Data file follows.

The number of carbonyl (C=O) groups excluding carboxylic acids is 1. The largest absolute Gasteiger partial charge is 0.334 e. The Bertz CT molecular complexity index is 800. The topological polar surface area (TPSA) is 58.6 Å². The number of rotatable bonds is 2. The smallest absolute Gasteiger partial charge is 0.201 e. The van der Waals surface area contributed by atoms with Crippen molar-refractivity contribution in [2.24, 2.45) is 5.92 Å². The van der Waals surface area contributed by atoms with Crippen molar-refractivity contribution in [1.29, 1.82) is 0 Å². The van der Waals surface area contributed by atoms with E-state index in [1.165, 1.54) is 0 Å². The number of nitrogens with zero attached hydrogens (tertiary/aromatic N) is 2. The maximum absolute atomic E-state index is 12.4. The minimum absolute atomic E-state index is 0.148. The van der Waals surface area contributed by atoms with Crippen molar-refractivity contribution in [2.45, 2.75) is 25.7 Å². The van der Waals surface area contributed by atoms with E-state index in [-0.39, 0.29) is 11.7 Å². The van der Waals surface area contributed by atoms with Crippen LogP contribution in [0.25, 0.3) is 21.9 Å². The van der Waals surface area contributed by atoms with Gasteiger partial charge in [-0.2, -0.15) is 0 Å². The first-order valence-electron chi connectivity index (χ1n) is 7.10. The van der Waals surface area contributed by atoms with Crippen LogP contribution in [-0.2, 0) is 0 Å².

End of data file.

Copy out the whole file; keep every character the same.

The number of carbonyl (C=O) groups excluding carboxylic acids is 1. The largest absolute Gasteiger partial charge is 0.334 e. The Bertz CT molecular complexity index is 800. The topological polar surface area (TPSA) is 58.6 Å². The number of rotatable bonds is 2. The smallest absolute Gasteiger partial charge is 0.201 e. The van der Waals surface area contributed by atoms with Crippen molar-refractivity contribution in [2.24, 2.45) is 5.92 Å². The van der Waals surface area contributed by atoms with Crippen molar-refractivity contribution in [1.29, 1.82) is 0 Å². The van der Waals surface area contributed by atoms with E-state index in [1.165, 1.54) is 0 Å². The number of nitrogens with zero attached hydrogens (tertiary/aromatic N) is 2. The maximum absolute atomic E-state index is 12.4. The minimum absolute atomic E-state index is 0.148. The van der Waals surface area contributed by atoms with Crippen molar-refractivity contribution in [2.45, 2.75) is 25.7 Å². The van der Waals surface area contributed by atoms with E-state index in [-0.39, 0.29) is 11.7 Å². The van der Waals surface area contributed by atoms with Crippen LogP contribution in [0.25, 0.3) is 21.9 Å². The van der Waals surface area contributed by atoms with Gasteiger partial charge in [-0.2, -0.15) is 0 Å². The first-order valence-electron chi connectivity index (χ1n) is 7.10. The van der Waals surface area contributed by atoms with Crippen LogP contribution in [-0.2, 0) is 0 Å².